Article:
While filling the shopping cart with groceries the other day, I suddenly found myself standing in front of the magazine racks, searching for something to read.
I didn’t have anything in mind, particularly. after all, I get subscriptions to several magazines sent to the house regularly — Time, Newsweek, National Geographic, Smithsonian. I’ve cut down a bit — no more Acoustic Guitar, Guitar Player, or U.S. News and World Report — but I can’t let go of those four just yet.
My wife also gets several magazines delivered to the house — mostly on gardening. When we go to the store, she makes a point of stopping by the magazine stand to pick up a few more. Usually it’s something filled with fluff, like People or Us. I once cracked, “The magazines you have delivered to the house are all about seeds, and the ones you buy from the rack are just seedy.”
No reaction. not even a courtesy smile.
I might have to subscribe to funny Times to improve my comedic delivery and timing.
Anyway, I rarely pick up a magazine from the stand, but this day I had a taste for something different. I felt like a man who had spent months dining on steak, chicken, fish and pasta, and suddenly had a hankering for a taco.
But what magazine to buy?
I would let the rack speak to me.
But when I gazed across the titles, I felt like “a stranger in a strange land,” as Moses says of himself after fleeing Egypt — or as Robert Heinlein titles his science fiction novel about a man raised on Mars who comes to live on Earth.
Because as I gazed at the magazine titles, I wondered how I could be so out of touch with what the rest of the grocery-store-wandering world found important to read about.
At the lower right portion of the rack were a garage-load of magazines about cars, trucks, motorcycles and other conveyances — 28 different publications in all.
To the left of the rack were bushels and bushels of magazines about food and food preparation — 22 of them.
No other subject came close to those numbers.
Judging by those 50 different publications, a Martian would have to assume that Americans spend most of their time down-shifting to get home in time to keep the quiche from burning.
I still didn’t know what I hoped to find at the magazine rack, but it wasn’t a racetrack or a recipe that I was looking for.
Maybe something nice and outdoorsy? I used to like to read Outdoor Life, and Sports Afield, and Field and Stream when I was a kid. maybe something like that?
I scanned the rack, but it appeared that fishing had been banned since the last time I visited Earth. maybe all the fish had been spoken for in the food mag recipes? Or maybe they were flattened by high-octane hemis when they vainly tried to flop across the road? Or had the early-bird fishermen landed all the fish-mags by now?
In between the food and car journals stood a stout number of publications touting men’s and women’s health. there were maybe a dozen or so of them, bridging the gap between eating too much and sitting too long in a car instead of walking. but the covers all featured pictures of glowing folks in colorful synthetic clothing who looked as if they’d been noshing on pinecones after jogging in their complicated running shoes, so I took a pass.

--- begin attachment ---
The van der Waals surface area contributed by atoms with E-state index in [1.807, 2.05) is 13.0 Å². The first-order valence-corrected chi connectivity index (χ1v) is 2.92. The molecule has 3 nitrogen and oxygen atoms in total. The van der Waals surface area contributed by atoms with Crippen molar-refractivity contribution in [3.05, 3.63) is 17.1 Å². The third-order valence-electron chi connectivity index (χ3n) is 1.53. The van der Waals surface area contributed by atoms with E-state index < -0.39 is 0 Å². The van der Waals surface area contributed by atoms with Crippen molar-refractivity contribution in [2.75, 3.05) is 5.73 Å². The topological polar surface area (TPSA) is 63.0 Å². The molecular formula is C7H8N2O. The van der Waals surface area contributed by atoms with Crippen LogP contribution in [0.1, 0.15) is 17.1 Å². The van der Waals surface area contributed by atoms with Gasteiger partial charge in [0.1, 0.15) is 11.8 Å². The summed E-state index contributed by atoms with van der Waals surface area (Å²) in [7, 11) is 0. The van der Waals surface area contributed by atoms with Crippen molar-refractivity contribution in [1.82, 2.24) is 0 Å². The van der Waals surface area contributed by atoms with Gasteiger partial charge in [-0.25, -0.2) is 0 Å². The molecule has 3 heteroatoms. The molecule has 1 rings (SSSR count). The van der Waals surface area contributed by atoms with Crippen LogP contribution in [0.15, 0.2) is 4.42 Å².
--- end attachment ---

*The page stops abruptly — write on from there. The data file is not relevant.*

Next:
Above the health magazines lurked an equal number of publications dedicated to sports — football, baseball, hockey and others. I used to play several sports when I still had knees that didn’t sound like maracas when I ran, but I’ve never found much pleasure in reading about sweaty millionaires with a chip on their shoulders about management, so I punted on them, too.
There were nine different bride’s magazines — a bit much, it seemed to me, to dedicate so many publications to what should be a once-in-a-lifetime event. by that yardstick, shouldn’t there be at least an equal number of journals dedicated to colonoscopies, or prostate exams? Despite all the bride magazines, there were no groom magazines — though there was one on dog grooming. but I don’t have a dog, and the bride I stood next to 42 years ago came with an extended warrantee, so no.
I started to panic. Surely there must be something on that rack that would call out to me. I must have some reading interest in common with the earthling shoppers strolling past me.
A scattering of other magazines filled out the rack — tattoos, rap music, cowboys, knitting….
I walked away without buying anything to read. I still don’t know what it was that I was looking for, only that I didn’t find it on the rack.
At the checkout aisle, there were still more magazines — my last chance. Among pronouncements of Bieber Fever and surreptitious sightings of celebrity beach bodies (good and bad), I noticed a tabloid that trumpeted, “ALIENS WALK AMONG US!”
I lowered my head, paid my bill, and walked out without making eye contact with anyone.
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The author splits his time between Naples and Chicago. not every day, though. Contact him at firstname.lastname@example.org.